Nineteen of New Zealand’s top young orthographers will be challenged with difficult words as they battle to become the 2018 New Zealand Spelling Bee champion this Saturday.
Year 9 and 10 students competing at the event’s national final at City Gallery have emerged from hundreds of entries from secondary schools and colleges around New Zealand in a rigorous competition that begins with a written classroom test, followed by six regional semi-finals in which the top 200 spellers competed.
If the 2017 list is any indication (it included neologism, capricious, onomatopoeia, aesthetic, bildungsroman and Putsch), they will have their work cut out for them.
Founder Janet Lucas is expecting tough competition for the fourteenth year of the event, which is aimed at encouraging students to gain a love of the English language.
“It will be an interesting final. There are some amazing spellers, some who are in the final for the second year in a row, and many of them really want to win and have worked hard to get here.
As well as the National Spelling Bee for Year 9-10 students, the programme for the New Zealand Spelling Bee includes the New Zealand Classroom Spelling Bee for Years 0 to 8. Resources are provided free of charge for both programmes, allowing students to study word lists and learn new words, competing in classroom tests.
The programme improves spelling capabilities, comprehension and communication skills, and is very much about open access.
“One of the things that’s great about the Spelling Bee is that anyone can take part – money is no barrier, which makes it fair and equal for everyone,” says Lucas.
The assistance from the Wright Family Foundation, which has been sole sponsor since 2014, means that the finalists win airfares and accommodation for themselves and a parent or caregiver to travel to the final. Successful students don’t have to fundraise to get there.
“All the resources are free, so long-term our hope is that every school will take part as there is no cost to it. We want it to be accessible to everyone and make it easy for teachers to include spelling in their classroom programme,” Lucas said.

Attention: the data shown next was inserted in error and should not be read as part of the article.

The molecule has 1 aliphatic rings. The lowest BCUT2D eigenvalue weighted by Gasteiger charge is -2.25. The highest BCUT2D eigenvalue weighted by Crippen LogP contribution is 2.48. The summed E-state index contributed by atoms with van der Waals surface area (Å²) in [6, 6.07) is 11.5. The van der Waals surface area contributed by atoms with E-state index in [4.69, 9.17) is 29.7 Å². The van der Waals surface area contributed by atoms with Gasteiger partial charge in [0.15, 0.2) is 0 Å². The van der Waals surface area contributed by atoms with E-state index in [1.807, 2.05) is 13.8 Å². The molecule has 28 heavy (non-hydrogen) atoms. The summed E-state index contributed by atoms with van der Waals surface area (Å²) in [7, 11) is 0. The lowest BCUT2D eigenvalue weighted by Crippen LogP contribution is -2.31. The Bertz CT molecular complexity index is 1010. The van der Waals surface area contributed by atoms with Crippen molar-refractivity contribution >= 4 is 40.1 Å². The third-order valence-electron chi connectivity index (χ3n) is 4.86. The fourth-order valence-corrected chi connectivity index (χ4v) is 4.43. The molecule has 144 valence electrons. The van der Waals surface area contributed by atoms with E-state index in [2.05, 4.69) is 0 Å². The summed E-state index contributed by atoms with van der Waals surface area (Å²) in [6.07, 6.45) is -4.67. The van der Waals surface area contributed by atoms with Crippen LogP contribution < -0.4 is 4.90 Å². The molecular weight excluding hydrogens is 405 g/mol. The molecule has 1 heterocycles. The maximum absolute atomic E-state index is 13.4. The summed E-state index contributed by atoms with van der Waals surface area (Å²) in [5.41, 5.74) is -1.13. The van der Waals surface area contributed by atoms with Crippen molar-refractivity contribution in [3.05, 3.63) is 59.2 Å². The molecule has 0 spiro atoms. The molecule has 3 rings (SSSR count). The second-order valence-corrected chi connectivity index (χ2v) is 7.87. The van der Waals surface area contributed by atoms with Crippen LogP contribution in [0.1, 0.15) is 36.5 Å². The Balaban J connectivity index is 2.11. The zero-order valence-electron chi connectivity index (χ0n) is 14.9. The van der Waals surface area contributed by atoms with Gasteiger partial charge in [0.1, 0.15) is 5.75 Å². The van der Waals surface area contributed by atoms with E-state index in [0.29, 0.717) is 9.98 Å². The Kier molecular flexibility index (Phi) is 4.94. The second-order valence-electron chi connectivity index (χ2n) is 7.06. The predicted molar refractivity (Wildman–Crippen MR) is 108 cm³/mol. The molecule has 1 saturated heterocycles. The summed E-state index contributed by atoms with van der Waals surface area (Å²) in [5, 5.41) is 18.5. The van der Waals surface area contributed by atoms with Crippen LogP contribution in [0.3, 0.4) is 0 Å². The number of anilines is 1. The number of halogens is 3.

The New Zealand Spelling Bee Teachers’ Awards provides four awards worth $2000 each for Year 0-13 teachers, and about 800 primary schools and intermediate schools now sign up for the classroom programme every year.
The 19 national finalists will be treated to a banquet dinner and will visit Parliament and Te Papa before competing in the grand final on Saturday.
The winner will receive the spelling bee trophy, $5000 towards their academic pursuits, and the coveted title of New Zealand Spelling Bee champion.
If you can’t make it along to the final from 12.30 to 2.30pm at City Gallery, it will be live streamed from the New Zealand Spelling Bee website.
Ironically for an organisation dedicated to correct spelling, the information about the live feed on that page uses the word “boardcasting”, which serves to emphasise Lucas’ point that even in the age of spellcheck, knowing how to spell is still vital.
“It’s actually more important than ever. By widening word knowledge, children are better able to understand and enjoy language, be it online, spoken, or in print.
“Lack of communication skills is at the root of so many problems in society. The Spelling Bee aims to increase vocabulary, leading to effective communication skills and a person’s ability to express themselves.
“The fact that the Bee grows every year proves the demand for a sport with a more intellectual focus, that is competitive and challenging in a fun way.”
Teachers interested in signing up for the programme can find out more at www.spellingbee.co.nz.
And, if you were wondering, the meaning of the word “bee” when used in “Spelling Bee” has nothing to do with apian creatures, despite ubiquitous imagery for such events.
The usage derives from the Middle English word “bene”, and became popular in 18th century America as a word that meant helping others in group activities such as sewing or quilting bees.